${Title}

Employment Contract / Joining Letter / Offer Letter

What is the difference between the documents?

People are frequently confused between these three documents relating to the recruitment of employees. What is the difference between these 3 documents? Simply put, an offer letter is a letter from the employer offering the job to the candidate. A joining letter is a letter from the candidate to the employer accepting the job offer. An employment contract or employment agreement is an agreement between the employer and the candidate setting out the terms of employment. The employment contract is usually signed after the acceptance of the offer. Although sometimes it is enclosed by the employer with the offer letter, then signed and returned by the employee with a joining letter. There are joining letter formats and employment contract templates that you can download from DocPro.

A. What is an offer letter?

 An offer letter is a document sent by the employer to the candidate setting out details of the job to confirm the recruitment. An offer letter is not an employment contract, it merely summarises the opportunities that the employer is offering to the candidate, leaving the detailed terms of employment to the contract. It is a written confirmation of the nature job so that both employers and the candidate understand and agree on the conditions and expectations of the job.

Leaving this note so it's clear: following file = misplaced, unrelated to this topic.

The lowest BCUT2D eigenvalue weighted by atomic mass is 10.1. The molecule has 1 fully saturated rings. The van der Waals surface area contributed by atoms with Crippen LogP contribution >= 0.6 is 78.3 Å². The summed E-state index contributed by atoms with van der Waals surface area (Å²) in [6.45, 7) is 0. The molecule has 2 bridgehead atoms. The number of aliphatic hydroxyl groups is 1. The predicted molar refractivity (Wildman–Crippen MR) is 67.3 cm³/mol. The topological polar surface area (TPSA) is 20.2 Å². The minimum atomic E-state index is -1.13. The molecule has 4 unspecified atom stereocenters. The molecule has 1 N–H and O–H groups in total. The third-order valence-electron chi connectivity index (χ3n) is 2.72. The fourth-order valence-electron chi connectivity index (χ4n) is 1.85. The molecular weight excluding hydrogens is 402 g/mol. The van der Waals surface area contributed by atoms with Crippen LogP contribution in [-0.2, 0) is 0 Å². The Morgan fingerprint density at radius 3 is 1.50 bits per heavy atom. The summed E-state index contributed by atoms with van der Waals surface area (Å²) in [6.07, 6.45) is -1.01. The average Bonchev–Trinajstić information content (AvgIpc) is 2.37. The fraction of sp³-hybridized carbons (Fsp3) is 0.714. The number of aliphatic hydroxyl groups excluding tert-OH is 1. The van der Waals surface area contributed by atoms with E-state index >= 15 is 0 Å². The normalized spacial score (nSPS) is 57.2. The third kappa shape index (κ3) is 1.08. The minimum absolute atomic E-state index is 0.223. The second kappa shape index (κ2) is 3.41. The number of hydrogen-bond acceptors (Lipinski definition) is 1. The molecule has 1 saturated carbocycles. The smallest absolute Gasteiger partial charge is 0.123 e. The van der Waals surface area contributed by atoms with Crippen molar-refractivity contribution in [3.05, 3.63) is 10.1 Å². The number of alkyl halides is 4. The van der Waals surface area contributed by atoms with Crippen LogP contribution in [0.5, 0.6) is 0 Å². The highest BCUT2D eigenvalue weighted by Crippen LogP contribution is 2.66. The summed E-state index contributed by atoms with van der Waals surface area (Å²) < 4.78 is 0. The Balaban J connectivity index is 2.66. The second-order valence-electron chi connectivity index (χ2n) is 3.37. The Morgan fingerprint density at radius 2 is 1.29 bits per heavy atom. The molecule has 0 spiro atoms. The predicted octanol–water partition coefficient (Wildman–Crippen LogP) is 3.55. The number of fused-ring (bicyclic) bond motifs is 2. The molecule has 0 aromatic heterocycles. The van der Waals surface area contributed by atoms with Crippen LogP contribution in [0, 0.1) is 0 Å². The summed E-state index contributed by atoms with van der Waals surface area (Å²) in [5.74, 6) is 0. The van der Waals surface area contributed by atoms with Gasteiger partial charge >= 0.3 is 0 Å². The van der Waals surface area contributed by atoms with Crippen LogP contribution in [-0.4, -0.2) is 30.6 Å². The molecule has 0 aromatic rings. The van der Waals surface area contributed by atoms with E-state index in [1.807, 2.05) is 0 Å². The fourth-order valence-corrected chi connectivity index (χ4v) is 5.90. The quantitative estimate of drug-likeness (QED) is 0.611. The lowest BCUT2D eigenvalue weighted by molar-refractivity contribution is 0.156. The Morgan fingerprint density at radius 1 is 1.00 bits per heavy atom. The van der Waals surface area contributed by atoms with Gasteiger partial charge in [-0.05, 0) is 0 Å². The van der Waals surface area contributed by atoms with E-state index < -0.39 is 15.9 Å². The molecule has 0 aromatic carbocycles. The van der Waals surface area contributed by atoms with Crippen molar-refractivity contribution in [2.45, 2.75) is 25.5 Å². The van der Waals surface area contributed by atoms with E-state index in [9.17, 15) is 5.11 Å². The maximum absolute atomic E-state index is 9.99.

An offer letter can be formal or informal, legally binding or non-binding. The offer letter would contain basic job details such as job descriptions, wages, benefits, paid leave, and reporting structure. It is of fundamental importance for the employer to establish its intention for the offer letter. The offer letter constitutes an offer under contract law, and once accepted by the candidate, would inadvertently form a legally binding contract.

Unless the offer letter is properly structured, the employer may be required to comply with all the terms as if it is an employment contract, even though the employer's intention is simply to send an offer letter. This may be very expensive for the employer if the candidate is later found not to be suitable (e.g. failing a background test).

As such, it is important for the offer letter to be subject to certain conditions before it is made legally binding. For example, the offer may depend on the candidate completing additional steps, such as passing a background check or an exam, obtaining certain qualifications, or undergoing a pre-employment health test.